Depressive signs and symptoms in schizophrenia: a prospective blinded trial of olanzapine and haloperidol

Arch Gen Psychiatry. 1998 Mar;55(3):250-8. doi: 10.1001/archpsyc.55.3.250.


Background: Depressive signs and symptoms during the course of schizophrenia are common and have been associated with impaired recovery and a higher risk of self-harm. Novel antipsychotic agents introduce new pharmacological avenues that may differentially affect schizophrenic signs and symptoms, including depression.

Methods: This was a 17-country investigation of 1996 patients with schizophrenia or a related diagnosis randomly assigned to a blinded, comparative trial of the novel antipsychotic agent olanzapine (5-20 mg/d) or the conventional D2 antagonist haloperidol (5-20 mg/d). Patients were evaluated with the Positive and Negative Syndrome Scale, the Montgomery-Asberg Depression Rating Scale, and the Simpson-Angus Rating Scale. The trial consisted of a 6-week and a 46-week masked responder maintenance period.

Results: At least moderate depressive signs and symptoms (Montgomery-Asberg Depression Rating Scale score, > or =16) were seen in slightly more than half of this sample. Although both treatments were associated with short-term baseline-to-end point improvement on the Montgomery-Asberg Depression Rating Scale, olanzapine-associated improvements were significantly superior to those observed with haloperidol (P=.001). Furthermore, the response rate for the group receiving olanzapine (> or =50% improvement on the Montgomery-Asberg Depression Rating Scale after at least 3 weeks of treatment) was also significantly higher (P=.008). Analysis demonstrated that improvement in positive, negative, and/or extrapyramidal symptoms was associated with mood improvement (indirect effect); however, most of the olanzapine treatment effect on mood was a primary direct effect (57%) that alone was significantly greater than that seen with haloperidol treatment (P<.001).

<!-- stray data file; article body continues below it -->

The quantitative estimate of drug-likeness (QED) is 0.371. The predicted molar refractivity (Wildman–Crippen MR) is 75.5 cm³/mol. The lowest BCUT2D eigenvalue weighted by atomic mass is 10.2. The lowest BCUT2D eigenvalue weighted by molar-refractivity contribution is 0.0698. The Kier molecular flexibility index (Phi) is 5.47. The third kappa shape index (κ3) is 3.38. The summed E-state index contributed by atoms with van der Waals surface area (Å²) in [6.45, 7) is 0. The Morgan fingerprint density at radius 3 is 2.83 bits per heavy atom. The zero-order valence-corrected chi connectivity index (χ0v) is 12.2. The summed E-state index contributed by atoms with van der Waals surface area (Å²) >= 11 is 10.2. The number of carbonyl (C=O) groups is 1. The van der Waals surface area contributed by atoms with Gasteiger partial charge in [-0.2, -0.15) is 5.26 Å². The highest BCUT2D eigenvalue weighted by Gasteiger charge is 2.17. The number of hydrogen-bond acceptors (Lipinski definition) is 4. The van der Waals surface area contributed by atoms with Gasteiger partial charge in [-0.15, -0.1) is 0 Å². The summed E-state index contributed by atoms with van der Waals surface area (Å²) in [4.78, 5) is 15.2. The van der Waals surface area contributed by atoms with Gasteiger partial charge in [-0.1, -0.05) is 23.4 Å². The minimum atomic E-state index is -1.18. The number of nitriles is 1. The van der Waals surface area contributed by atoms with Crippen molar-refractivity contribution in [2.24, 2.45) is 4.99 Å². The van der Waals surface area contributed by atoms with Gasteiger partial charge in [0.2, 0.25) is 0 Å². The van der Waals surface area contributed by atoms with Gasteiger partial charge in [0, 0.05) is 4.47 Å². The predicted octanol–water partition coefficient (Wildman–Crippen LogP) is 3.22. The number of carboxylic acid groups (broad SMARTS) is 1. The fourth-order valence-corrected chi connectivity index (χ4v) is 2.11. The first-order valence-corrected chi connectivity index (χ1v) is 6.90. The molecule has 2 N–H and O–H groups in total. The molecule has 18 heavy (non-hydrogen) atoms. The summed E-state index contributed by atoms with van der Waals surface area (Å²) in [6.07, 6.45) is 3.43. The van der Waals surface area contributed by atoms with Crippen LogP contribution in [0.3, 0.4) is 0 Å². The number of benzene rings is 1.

Conclusions: Depressive signs and symptoms in schizophrenia are responsive to treatment. The pleotrophic pharmacological features of olanzapine, through 1 or more non-D2-mediated pathways, likely contribute to its superior treatment effect. Better control of the mood disorders accompanying schizophrenia holds the possibility for improved patient outcomes.

Publication types

  • Clinical Trial
  • Comparative Study
  • Multicenter Study
  • Randomized Controlled Trial

MeSH terms

  • Adult
  • Antipsychotic Agents / therapeutic use*
  • Benzodiazepines
  • Comorbidity
  • Depressive Disorder / diagnosis
  • Depressive Disorder / drug therapy*
  • Depressive Disorder / epidemiology
  • Double-Blind Method
  • Female
  • Haloperidol / therapeutic use*
  • Humans
  • Male
  • Olanzapine
  • Pirenzepine / analogs & derivatives*
  • Pirenzepine / therapeutic use
  • Prospective Studies
  • Psychiatric Status Rating Scales / statistics & numerical data
  • Schizophrenia / diagnosis
  • Schizophrenia / drug therapy*
  • Schizophrenia / epidemiology
  • Schizophrenic Psychology
  • Severity of Illness Index
  • Treatment Outcome


  • Antipsychotic Agents
  • Benzodiazepines
  • Pirenzepine
  • Haloperidol
  • Olanzapine